Mind's Eye, Mind's Truth: FSA Photography Reconsidered

James Curtis, Author Temple University Press $34.95 (139p) ISBN 978-0-87722-627-7
Four photographers who worked with the Farm Security Administration in the 1930s--Walker Evans, Dorothea Lange, Arthur Rothstein, Russell Lee--were instrumental in making Americans aware of the depths of rural poverty during the Depression. Yet the realism of their images and their impact, according to University of Delaware historian Curtis, were often achieved by deliberate calculation. Evans, the author shows, superimposed his love of symmetry and neatness on Alabama sharecroppers. Lange, he claims, reduced the size of the sprawling family in her Migrant Mother series to suit prevailing middle-class norms. Rothstein, we learn, staged key shots to dramatize the plight of Dust Bowl farmers. Lee transformed the tiny outpost of Pie Town, N. M., into a symbol of the last frontier. Curtis's brilliant, revolutionary study of 82 photos probes a central paradox: documentary photography at times derives its power from artful manipulation. (Dec.)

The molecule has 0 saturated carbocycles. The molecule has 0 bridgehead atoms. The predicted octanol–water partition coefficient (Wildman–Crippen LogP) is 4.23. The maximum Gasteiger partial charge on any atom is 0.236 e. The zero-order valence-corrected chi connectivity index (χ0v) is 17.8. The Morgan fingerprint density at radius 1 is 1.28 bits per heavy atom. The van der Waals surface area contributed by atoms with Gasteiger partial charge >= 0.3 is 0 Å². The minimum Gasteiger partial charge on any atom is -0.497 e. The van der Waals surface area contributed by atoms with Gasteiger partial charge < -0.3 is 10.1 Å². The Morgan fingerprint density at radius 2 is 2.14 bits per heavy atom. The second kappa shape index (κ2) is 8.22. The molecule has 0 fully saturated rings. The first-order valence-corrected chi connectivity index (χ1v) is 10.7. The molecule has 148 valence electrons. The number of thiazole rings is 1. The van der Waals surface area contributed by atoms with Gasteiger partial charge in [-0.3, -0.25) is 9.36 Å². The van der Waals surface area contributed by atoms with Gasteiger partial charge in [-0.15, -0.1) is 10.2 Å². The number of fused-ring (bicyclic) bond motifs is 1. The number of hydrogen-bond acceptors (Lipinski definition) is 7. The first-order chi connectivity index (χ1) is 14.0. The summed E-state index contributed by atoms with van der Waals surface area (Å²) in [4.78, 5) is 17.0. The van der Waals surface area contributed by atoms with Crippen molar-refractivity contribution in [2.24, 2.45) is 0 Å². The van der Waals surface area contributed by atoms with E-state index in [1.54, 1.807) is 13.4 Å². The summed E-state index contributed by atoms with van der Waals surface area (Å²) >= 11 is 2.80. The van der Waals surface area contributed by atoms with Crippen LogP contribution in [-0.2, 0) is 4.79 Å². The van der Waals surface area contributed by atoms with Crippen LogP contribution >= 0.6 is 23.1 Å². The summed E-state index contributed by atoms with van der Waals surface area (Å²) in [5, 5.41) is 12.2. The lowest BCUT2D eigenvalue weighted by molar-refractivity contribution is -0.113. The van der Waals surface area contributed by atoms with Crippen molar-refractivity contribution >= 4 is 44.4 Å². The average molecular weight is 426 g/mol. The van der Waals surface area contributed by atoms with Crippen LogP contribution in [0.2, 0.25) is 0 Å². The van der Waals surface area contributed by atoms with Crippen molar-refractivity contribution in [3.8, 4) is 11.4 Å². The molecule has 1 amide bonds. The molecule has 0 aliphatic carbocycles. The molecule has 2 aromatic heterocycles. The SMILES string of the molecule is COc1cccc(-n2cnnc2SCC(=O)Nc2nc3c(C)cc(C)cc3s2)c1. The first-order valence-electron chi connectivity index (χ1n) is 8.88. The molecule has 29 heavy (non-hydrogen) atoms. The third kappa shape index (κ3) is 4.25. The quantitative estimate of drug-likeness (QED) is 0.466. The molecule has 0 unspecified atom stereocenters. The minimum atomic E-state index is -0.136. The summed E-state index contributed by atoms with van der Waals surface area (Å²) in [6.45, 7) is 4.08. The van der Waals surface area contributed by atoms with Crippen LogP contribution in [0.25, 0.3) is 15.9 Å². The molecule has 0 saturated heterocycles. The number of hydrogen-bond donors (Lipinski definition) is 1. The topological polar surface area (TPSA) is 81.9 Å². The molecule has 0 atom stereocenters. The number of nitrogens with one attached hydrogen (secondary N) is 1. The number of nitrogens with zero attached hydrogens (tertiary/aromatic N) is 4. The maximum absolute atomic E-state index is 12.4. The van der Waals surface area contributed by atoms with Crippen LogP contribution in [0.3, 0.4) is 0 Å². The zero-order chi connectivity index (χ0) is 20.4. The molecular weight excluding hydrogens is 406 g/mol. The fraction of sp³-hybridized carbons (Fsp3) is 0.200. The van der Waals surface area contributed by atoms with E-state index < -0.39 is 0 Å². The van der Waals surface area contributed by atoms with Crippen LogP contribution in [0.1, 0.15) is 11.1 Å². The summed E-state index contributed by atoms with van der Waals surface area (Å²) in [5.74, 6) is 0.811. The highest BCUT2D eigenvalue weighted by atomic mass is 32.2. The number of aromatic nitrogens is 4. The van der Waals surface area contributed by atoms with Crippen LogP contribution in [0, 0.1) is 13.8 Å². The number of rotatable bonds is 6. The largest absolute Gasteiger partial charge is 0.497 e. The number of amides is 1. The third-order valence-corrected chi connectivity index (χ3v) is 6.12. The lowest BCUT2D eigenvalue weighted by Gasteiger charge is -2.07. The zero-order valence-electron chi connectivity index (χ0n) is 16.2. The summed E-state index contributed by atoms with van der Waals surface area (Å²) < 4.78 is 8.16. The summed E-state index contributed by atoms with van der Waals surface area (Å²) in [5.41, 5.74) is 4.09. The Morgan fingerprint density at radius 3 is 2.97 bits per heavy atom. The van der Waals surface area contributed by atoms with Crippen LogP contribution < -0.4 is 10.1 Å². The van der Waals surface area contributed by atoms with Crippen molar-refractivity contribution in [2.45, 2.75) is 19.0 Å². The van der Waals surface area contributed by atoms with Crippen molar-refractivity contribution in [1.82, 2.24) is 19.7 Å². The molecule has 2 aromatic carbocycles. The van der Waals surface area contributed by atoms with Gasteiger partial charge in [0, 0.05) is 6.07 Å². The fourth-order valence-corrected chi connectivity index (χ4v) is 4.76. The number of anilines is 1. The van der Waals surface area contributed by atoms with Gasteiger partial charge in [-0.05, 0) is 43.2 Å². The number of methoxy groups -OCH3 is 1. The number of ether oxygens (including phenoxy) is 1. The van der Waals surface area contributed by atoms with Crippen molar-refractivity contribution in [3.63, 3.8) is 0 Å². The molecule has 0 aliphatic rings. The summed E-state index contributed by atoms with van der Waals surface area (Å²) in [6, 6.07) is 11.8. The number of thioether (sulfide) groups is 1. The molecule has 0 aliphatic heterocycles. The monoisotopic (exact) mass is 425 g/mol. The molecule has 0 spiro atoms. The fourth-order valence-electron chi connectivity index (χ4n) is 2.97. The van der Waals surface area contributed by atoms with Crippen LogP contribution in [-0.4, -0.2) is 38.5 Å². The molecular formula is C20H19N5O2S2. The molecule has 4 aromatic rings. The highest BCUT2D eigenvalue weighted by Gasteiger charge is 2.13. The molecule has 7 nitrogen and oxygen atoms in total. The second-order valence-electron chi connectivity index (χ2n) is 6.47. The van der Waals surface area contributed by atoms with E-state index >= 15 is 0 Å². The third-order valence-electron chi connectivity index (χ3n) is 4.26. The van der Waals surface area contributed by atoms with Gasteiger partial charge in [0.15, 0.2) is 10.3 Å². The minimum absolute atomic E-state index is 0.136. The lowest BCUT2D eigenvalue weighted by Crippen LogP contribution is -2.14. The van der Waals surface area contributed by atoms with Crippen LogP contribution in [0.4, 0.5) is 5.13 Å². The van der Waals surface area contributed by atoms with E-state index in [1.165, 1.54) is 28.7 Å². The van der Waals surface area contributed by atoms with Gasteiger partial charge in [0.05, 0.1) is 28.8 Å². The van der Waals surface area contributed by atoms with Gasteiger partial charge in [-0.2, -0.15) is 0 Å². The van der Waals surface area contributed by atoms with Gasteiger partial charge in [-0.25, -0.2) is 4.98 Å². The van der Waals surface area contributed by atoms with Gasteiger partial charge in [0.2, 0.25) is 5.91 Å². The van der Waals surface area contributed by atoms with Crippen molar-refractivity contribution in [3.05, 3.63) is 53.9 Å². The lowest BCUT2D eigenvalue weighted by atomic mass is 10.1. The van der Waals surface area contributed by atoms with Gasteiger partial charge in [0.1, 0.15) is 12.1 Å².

Reviewed on: 11/28/1989
Release date: 12/01/1989
Genre: Nonfiction
Paperback - 268 pages - 978-0-87722-823-3
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